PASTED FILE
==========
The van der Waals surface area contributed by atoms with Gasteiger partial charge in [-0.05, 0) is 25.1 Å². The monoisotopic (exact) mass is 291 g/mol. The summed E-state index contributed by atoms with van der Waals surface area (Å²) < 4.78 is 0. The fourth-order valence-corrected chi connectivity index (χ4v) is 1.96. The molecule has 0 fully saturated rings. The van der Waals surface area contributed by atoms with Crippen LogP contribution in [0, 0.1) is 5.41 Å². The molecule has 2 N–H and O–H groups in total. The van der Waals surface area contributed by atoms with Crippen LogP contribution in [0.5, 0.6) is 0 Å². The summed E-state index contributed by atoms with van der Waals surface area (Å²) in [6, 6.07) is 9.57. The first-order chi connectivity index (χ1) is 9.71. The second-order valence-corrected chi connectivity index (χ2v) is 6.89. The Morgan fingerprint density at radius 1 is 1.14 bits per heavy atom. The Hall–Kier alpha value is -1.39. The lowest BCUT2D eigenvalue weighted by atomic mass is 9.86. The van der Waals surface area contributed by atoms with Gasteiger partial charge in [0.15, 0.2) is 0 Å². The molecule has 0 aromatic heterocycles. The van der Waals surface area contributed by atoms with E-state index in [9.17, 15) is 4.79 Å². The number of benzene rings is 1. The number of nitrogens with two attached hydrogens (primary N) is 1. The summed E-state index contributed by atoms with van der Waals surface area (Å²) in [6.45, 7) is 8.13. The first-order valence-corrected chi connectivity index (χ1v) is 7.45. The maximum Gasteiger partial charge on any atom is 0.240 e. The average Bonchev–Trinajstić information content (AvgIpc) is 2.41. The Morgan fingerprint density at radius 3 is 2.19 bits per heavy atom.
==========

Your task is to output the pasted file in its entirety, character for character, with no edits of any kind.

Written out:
The van der Waals surface area contributed by atoms with Gasteiger partial charge in [-0.05, 0) is 25.1 Å². The monoisotopic (exact) mass is 291 g/mol. The summed E-state index contributed by atoms with van der Waals surface area (Å²) < 4.78 is 0. The fourth-order valence-corrected chi connectivity index (χ4v) is 1.96. The molecule has 0 fully saturated rings. The van der Waals surface area contributed by atoms with Crippen LogP contribution in [0, 0.1) is 5.41 Å². The molecule has 2 N–H and O–H groups in total. The van der Waals surface area contributed by atoms with Crippen LogP contribution in [0.5, 0.6) is 0 Å². The summed E-state index contributed by atoms with van der Waals surface area (Å²) in [6, 6.07) is 9.57. The first-order chi connectivity index (χ1) is 9.71. The second-order valence-corrected chi connectivity index (χ2v) is 6.89. The Morgan fingerprint density at radius 1 is 1.14 bits per heavy atom. The Hall–Kier alpha value is -1.39. The lowest BCUT2D eigenvalue weighted by atomic mass is 9.86. The van der Waals surface area contributed by atoms with Gasteiger partial charge in [0.15, 0.2) is 0 Å². The molecule has 0 aromatic heterocycles. The van der Waals surface area contributed by atoms with E-state index in [9.17, 15) is 4.79 Å². The number of benzene rings is 1. The number of nitrogens with two attached hydrogens (primary N) is 1. The summed E-state index contributed by atoms with van der Waals surface area (Å²) in [6.45, 7) is 8.13. The first-order valence-corrected chi connectivity index (χ1v) is 7.45. The maximum Gasteiger partial charge on any atom is 0.240 e. The average Bonchev–Trinajstić information content (AvgIpc) is 2.41. The Morgan fingerprint density at radius 3 is 2.19 bits per heavy atom.